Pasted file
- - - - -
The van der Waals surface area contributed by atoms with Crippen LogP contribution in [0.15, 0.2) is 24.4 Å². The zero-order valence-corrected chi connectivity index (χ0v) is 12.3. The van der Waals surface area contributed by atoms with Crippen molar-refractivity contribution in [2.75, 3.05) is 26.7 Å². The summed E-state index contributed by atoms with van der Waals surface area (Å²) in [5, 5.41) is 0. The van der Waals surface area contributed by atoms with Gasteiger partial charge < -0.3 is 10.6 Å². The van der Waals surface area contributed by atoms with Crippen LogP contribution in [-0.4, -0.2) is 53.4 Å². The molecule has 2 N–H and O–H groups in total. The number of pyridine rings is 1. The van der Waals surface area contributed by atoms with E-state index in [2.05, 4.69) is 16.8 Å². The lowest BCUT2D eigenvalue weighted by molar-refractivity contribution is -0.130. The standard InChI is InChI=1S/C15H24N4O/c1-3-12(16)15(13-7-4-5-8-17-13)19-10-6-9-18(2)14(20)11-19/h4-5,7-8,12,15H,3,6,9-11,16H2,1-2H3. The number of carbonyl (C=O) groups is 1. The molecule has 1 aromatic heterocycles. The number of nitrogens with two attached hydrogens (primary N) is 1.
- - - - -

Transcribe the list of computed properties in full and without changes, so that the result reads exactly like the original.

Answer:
The van der Waals surface area contributed by atoms with Crippen LogP contribution in [0.15, 0.2) is 24.4 Å². The zero-order valence-corrected chi connectivity index (χ0v) is 12.3. The van der Waals surface area contributed by atoms with Crippen molar-refractivity contribution in [2.75, 3.05) is 26.7 Å². The summed E-state index contributed by atoms with van der Waals surface area (Å²) in [5, 5.41) is 0. The van der Waals surface area contributed by atoms with Gasteiger partial charge < -0.3 is 10.6 Å². The van der Waals surface area contributed by atoms with Crippen LogP contribution in [-0.4, -0.2) is 53.4 Å². The molecule has 2 N–H and O–H groups in total. The number of pyridine rings is 1. The van der Waals surface area contributed by atoms with E-state index in [2.05, 4.69) is 16.8 Å². The lowest BCUT2D eigenvalue weighted by molar-refractivity contribution is -0.130. The standard InChI is InChI=1S/C15H24N4O/c1-3-12(16)15(13-7-4-5-8-17-13)19-10-6-9-18(2)14(20)11-19/h4-5,7-8,12,15H,3,6,9-11,16H2,1-2H3. The number of carbonyl (C=O) groups is 1. The molecule has 1 aromatic heterocycles. The number of nitrogens with two attached hydrogens (primary N) is 1.